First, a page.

the silicon around my bath and shower is degrading rapidly after only 12
months, in fact the shower is gone altogether. can anyone recommend a
suitable replacement that will last linger than 1 year ?
It would, as it's an extremely brittle material.
You need to use silicone. ;-)
If it is silicone, in which way has it degraded? It certainly tends to get
dirty quickly, but should still function for many a year.
*There are two kinds of pedestrians... the quick and the dead.
Dave Plowman firstname.lastname@example.org London SW 12
You'll have to razor blade what you can off and get the finish as smoth
and clean as you can. You probably had grease or something on the places
you applied it. There are different grades of mastic for batrooms, some
of which are not silicon and there are a variety of "modules" that
describe how it functions. You want one that is fungicidal as well as
quite hard when set. The acrylic ones go fairly hard. They are not
considered as good as the silicon ones though. I'm not sure there is a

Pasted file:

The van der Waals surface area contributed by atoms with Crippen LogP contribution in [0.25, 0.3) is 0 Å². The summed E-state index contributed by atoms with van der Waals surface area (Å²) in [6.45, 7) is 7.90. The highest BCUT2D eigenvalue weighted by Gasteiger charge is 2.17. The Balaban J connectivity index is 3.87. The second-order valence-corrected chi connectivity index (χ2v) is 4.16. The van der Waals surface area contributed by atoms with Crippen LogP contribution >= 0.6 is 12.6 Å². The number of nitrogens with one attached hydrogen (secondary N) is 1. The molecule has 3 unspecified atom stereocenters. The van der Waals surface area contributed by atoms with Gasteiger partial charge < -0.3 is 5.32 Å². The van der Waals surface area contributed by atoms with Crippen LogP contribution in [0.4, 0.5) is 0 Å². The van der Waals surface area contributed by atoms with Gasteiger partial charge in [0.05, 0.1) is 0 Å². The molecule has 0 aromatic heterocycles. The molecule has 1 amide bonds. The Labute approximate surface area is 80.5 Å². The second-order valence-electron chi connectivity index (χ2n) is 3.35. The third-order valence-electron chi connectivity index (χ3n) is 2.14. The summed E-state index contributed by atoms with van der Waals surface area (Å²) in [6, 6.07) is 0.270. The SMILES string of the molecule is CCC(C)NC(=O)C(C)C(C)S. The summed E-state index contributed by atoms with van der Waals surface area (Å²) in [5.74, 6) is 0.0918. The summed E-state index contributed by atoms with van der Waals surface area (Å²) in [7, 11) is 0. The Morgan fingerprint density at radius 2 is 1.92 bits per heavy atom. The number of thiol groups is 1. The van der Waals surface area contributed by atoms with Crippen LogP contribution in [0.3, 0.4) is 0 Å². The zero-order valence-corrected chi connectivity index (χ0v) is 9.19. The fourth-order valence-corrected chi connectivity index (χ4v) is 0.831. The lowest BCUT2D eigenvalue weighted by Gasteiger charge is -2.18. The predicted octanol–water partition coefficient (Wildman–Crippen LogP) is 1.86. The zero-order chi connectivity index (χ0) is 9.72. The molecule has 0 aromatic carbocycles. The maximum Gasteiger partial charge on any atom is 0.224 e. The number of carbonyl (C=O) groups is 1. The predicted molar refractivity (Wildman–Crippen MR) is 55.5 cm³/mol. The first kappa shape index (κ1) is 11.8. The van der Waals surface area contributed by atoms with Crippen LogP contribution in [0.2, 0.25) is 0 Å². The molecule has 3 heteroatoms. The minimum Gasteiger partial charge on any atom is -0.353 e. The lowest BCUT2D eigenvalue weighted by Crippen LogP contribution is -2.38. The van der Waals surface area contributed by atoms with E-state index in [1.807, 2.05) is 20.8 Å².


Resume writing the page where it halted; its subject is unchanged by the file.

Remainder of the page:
good reason for that.
Posted via Mailgate.ORG Server - http://www.Mailgate.ORG
Sounds like one of two possibilities - either the product you used last
time was not "real" silicone and an inferior "mastic", or it was not
installed correctly. Correctly installed silicone should last for at
least ten years.
Things to remember when installing - Firstly, surfaces want to be clean
and dry and free from grease. Secondly (and the most usual cause of
failure) is not observing the limitations of the product - it is only
supposed to work when the total movement between the sealed surfaces
does not exceed 10% to 15% of the total sealant thickness. So if your
fitting is able to move 1mm with respect to the wall - then you would
need a 10mm bead of sealant to be able to repeatedly absorb the movement
without it failing over time.
One trick that can help (especially with baths) is to fill them with
water before sealing, and keep them full until the sealant is set. That
way the sealant is unlikely to be stretched as much under use, and will
spend most of its time under slight compression. So with a shower tray
you could pile in a few bags of sand or something else heavy into the
tray before sealing.
To remove the original sealant you can get a "silicone eater" product
from Screwfix that will help (but only if the original sealant was real
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